Blog Tips: How to Respond to Brand Email Inquiries

As bloggers, we’ve all received these. Sometimes 5 a day, sometimes none. You know what I’m talking about… the infamous, ambiguous brand email inquiry.

I remember the first email from a brand I got. I was so excited until I got to the bottom of the email, and there was still no mention of compensation. Not a free product sample, no gift card, and definitely no cash. You mean they want me to go out and buy, write about, photograph, and sell my readers their product for free? Of course I said no.

Blog Tips: How to Respond to Brand Inquiries / hellorigby! Seattle fashion and lifestyle blog

You know I post about brands all the time. I share what’s in my beauty bag, what my skincare routine is, and my outfits contain clothing from many different brands. Most of the time, these brands have no idea who I am. Sure, I get free products once in awhile, but the majority of the content here is sourced by my own research and shopping prowess.

Now, over a year after receiving that very first brand inquiry, I think I’ve finally gathered a few tips that might help you navigate how to respond to those brand emails instead of just hitting the archive button.

*Please note, the following are all real emails that I have received, but personal details have been modified to protect the offending (or awesome!) parties.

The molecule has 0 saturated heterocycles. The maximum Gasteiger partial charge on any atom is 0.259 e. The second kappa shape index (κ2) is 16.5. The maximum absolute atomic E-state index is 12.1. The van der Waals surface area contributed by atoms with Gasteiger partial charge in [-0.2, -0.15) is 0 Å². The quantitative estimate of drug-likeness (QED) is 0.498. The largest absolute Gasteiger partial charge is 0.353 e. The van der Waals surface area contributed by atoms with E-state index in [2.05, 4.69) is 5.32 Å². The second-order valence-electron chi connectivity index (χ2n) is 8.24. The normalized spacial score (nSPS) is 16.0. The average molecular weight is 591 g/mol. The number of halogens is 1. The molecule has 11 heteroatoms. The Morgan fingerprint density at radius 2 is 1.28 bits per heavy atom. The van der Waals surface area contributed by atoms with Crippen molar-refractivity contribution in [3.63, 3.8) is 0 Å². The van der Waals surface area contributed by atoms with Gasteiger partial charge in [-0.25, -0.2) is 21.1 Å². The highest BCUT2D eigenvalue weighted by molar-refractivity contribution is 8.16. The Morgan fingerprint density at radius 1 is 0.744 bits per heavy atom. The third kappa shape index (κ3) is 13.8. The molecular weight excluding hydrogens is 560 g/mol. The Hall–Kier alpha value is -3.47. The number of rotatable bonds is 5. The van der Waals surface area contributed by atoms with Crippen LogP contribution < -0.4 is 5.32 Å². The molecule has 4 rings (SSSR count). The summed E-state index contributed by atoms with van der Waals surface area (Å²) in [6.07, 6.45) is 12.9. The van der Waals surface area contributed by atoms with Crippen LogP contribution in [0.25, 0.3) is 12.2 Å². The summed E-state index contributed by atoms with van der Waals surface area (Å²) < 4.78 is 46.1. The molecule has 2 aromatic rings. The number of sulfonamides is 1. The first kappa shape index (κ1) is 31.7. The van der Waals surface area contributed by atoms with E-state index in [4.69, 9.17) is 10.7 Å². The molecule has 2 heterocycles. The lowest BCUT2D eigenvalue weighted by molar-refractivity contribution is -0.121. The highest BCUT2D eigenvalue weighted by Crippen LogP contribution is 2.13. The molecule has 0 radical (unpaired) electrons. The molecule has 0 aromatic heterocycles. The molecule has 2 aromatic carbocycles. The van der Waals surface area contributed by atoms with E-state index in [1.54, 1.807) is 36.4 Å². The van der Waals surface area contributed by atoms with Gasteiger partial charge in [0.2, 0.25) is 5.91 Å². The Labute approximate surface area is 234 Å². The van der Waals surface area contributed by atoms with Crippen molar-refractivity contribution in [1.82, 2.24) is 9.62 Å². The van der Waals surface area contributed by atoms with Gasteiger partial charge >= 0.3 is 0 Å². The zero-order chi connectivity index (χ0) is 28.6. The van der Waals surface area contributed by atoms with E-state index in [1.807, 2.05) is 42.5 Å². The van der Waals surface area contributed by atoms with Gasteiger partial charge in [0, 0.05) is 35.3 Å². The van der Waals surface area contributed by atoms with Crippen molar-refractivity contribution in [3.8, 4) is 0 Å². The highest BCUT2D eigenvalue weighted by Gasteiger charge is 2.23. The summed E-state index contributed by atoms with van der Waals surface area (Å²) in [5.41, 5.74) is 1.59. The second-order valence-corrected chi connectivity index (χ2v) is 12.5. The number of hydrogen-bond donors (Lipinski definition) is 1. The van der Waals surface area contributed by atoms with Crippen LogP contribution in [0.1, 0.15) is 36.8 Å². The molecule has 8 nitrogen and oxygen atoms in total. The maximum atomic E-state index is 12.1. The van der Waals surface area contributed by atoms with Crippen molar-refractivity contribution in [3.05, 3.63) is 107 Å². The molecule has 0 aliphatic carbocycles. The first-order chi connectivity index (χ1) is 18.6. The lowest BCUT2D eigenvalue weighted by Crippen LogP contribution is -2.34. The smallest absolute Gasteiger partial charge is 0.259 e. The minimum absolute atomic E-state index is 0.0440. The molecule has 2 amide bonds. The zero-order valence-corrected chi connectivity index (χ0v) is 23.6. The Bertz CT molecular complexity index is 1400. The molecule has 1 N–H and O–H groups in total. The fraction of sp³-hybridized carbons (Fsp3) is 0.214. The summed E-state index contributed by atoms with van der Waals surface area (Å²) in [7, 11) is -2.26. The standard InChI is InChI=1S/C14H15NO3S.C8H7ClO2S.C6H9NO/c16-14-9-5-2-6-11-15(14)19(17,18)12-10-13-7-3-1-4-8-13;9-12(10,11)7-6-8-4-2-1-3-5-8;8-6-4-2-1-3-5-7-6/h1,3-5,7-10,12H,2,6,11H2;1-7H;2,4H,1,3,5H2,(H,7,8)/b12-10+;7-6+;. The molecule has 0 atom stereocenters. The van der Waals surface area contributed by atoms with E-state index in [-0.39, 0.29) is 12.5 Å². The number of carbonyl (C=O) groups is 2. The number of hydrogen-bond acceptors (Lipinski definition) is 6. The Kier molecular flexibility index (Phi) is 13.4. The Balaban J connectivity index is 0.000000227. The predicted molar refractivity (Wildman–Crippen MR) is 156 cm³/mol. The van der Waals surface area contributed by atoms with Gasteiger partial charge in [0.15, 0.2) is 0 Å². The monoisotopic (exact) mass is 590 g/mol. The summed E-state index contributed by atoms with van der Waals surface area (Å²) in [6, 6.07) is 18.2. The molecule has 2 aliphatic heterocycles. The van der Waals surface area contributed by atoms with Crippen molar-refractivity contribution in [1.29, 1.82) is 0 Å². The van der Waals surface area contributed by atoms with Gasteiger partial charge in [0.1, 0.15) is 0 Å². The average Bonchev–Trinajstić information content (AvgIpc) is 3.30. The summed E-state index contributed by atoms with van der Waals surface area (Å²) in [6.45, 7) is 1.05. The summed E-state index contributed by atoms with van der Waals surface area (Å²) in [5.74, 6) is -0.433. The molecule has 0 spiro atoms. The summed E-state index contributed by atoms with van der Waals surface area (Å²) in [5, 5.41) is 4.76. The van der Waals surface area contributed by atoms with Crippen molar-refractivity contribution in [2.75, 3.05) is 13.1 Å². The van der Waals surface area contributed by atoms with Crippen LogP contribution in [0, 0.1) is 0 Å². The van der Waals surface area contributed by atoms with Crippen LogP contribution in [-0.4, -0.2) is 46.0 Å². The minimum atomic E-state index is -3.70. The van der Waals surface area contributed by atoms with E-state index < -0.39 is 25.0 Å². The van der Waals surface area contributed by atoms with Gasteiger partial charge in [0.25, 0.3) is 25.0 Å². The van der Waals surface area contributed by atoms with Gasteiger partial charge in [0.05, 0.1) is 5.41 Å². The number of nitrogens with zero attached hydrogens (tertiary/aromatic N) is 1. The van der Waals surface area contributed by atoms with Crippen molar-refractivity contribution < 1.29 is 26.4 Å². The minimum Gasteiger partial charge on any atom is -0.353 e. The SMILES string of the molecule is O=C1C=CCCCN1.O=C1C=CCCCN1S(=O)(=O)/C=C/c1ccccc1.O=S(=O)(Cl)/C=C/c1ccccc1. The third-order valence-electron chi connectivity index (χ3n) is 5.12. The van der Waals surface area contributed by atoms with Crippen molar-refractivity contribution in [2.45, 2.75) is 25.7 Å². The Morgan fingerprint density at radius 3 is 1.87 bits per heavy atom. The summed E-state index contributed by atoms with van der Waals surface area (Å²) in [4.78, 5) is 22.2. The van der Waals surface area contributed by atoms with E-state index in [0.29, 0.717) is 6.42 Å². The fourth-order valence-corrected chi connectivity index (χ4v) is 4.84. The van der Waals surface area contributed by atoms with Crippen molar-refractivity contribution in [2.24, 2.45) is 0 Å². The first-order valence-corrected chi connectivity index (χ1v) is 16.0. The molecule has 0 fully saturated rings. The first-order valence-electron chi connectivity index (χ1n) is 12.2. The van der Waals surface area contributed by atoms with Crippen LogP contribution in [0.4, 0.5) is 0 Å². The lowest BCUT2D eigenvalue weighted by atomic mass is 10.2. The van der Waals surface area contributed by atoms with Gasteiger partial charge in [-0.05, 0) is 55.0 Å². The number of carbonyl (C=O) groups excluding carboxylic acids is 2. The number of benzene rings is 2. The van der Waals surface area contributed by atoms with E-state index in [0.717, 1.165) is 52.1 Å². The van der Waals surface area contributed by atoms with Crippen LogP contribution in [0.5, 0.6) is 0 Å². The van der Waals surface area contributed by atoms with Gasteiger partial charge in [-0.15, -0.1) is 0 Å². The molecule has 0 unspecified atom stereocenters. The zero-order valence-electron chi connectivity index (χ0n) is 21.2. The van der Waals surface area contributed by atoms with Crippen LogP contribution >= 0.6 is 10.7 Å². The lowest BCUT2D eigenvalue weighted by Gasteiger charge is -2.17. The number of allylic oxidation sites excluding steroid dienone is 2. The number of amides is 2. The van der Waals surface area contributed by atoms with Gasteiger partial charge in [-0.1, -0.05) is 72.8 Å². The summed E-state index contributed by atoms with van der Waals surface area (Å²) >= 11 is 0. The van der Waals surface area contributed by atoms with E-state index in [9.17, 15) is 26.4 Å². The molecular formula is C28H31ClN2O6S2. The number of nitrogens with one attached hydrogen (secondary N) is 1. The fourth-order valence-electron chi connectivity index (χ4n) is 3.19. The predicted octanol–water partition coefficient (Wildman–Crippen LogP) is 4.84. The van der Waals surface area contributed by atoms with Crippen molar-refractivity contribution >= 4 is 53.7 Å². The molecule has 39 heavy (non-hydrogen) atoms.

The Good Brand Emails That I Love To Get

Hi Jenn,

How are you? My name is Jane Doe and I’m the co-founder of XYZ Company. We’re just about to launch a new product, and I was wondering if I could send you one?

Let me know if you’re interested and I can have it shipped this week.

Thanks,
Jane

Why I Love These & How I Responded

They have no requirements, they just want you to try their product, love it, and share it in an organic way. I responded with my thanks (trying to hide my surprise for the simple request, I mean really!) and accepted the offer. When I posted about it, I sent her the post link. Now I recommend her company all the time and feel good about doing so.

The Ambiguous Emails I Don’t Love So Much

Hi Jenn,

My name is Jane and I own XYZ Company in Somewhere, USA. (Here she gives me more details about her company and what products and services they offer.)

Anyways I came across your blog and love it! I see that you offer advertising and would love to find out more.